Sharing is Caring

The sharing economy is a paradox. The two concepts sit uncomfortably with each other: sharing suggests abundance, while economy implies frugality. Together they promise a new utopia, where altruism meets efficiency. A practical definition would be using technology to connect people so that resources can be shared. How could that be a bad thing? The groundswell of organisations joining this broad church have yet to turn the world upside down, but some are taking small steps in a promising direction. Others are falling foul of legislation, and facing criticism for taking more than they give.

This brave new world seems so full of opportunity. As Airbnb hosts, we’ve made friends; at Food Assembly we’ve tasted the difference; through Echo we’ve bartered our time; with GoodGym we’ve given our energy and enthusiasm. Each experience has been so enriching, and such a stark contrast to traditional institutional life. We all have horror stories of corporate life: credit crunch crises, cubicle alienation, fruitless mergers and acquisitions. Social ties wither when our incentives reward only individual achievement. Community grows through recognition of our reciprocal dependency. Modern capitalism has left the haves with few needs, and the have-nots with little to give. We believe there is a better way of living and working: more collaborative, more decentralized, more meaningful.

Here’s a simple framework to explore possible paths for the sharing economy. Two axes help us categorise contrasting approaches: shared usage versus shared ownership, and shared purpose versus shared value.

Shared usage

Resources that were previously private are made available for a wider user group. Common examples are assets such as houses or cars. They are still privately owned, but a sharing platform allows them to be used when they would otherwise lie idle. Access can be free or paid. If paid, the model is often either rental or subscription. Airbnb is probably the most celebrated success in this space.

Shared ownership

Resources that were individually owned are moved into collective ownership. The co-operative movement has been using this approach for over two hundred years. It works within the established legal framework of respect for property and ownership, but recognizes that for rewards to be fairly distributed, there must be formal recognition of each person’s stake in the project, and democratic governance.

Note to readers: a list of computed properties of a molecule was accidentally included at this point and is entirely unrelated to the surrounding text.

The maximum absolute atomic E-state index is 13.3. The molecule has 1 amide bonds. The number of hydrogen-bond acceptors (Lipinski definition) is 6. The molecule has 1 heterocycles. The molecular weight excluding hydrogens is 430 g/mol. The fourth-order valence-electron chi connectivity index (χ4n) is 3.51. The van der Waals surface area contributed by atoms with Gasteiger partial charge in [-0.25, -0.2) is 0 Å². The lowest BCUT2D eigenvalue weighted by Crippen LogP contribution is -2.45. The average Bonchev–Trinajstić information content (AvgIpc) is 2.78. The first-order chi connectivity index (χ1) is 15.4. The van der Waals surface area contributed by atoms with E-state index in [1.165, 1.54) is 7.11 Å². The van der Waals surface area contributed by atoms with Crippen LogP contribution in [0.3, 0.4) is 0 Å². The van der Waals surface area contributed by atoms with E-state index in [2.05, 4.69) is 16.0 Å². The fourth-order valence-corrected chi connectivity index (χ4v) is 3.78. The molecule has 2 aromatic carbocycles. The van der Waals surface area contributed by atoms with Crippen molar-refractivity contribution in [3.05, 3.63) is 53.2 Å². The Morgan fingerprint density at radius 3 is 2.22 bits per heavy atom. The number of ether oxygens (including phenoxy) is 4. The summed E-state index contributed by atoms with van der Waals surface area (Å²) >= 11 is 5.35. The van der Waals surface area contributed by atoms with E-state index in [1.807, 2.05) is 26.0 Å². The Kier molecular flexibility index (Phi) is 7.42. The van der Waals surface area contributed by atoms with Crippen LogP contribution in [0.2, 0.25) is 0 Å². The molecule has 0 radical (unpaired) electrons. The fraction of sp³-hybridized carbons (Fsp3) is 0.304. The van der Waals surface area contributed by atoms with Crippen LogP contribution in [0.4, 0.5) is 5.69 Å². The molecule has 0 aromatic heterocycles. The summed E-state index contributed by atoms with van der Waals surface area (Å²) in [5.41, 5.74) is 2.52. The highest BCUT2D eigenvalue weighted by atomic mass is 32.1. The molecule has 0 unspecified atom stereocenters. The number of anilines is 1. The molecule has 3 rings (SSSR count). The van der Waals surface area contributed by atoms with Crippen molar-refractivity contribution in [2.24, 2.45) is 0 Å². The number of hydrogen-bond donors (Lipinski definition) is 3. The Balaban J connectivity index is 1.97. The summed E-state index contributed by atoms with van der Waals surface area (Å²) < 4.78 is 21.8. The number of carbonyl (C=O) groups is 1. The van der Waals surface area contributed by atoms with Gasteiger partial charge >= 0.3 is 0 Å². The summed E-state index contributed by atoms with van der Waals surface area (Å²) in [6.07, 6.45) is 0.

Shared purpose

The motivation for joining is intrinsic: the group shares a common goal or mission. These are usually the more altruistic organisations, working towards an environmental or humanitarian aim. Money may still change hands, but the ethos is more like a non-profit.

Shared value

There is an incentive for participation: a share of the profit or other monetary reward acts as an external motivator. Many existing corporations fall into this category. The challenge is to distribute rewards fairly: are proceeds split equally, or allocated by effort expended, results achieved, or targets met? Contemporary levels of inequality suggest we have made little progress on this problem.


The current economy readily embraces startups in the ownership/value quadrant. They do not radically challenge the existing system: they respect property, encourage ownership and rely on the profit incentive. If the business model scales, they can deliver efficiencies by turning downtime in to uptime. A good example would be Crowdcube, making it easier for companies to raise money through equity crowdfunding.

The purpose/usage quadrant is a little more revolutionary. Timebanks like Echo show us how a moneyless world might look. As the consumer’s mindset shifts from ownership to usage, product sales go down. People whose skills are no longer well compensated can start to opt out of the mainstream economy. Governments may struggle to collect taxes as more transactions become non-market. As products and services are increasingly delivered through mediating platforms, where does power reside?

It’s too early to tell which route the sharing economy will take, but this seems a good time to start feeling out some possible futures.


Startuple is François Hoehl and Sinead Doyle. Find out more at startuple.works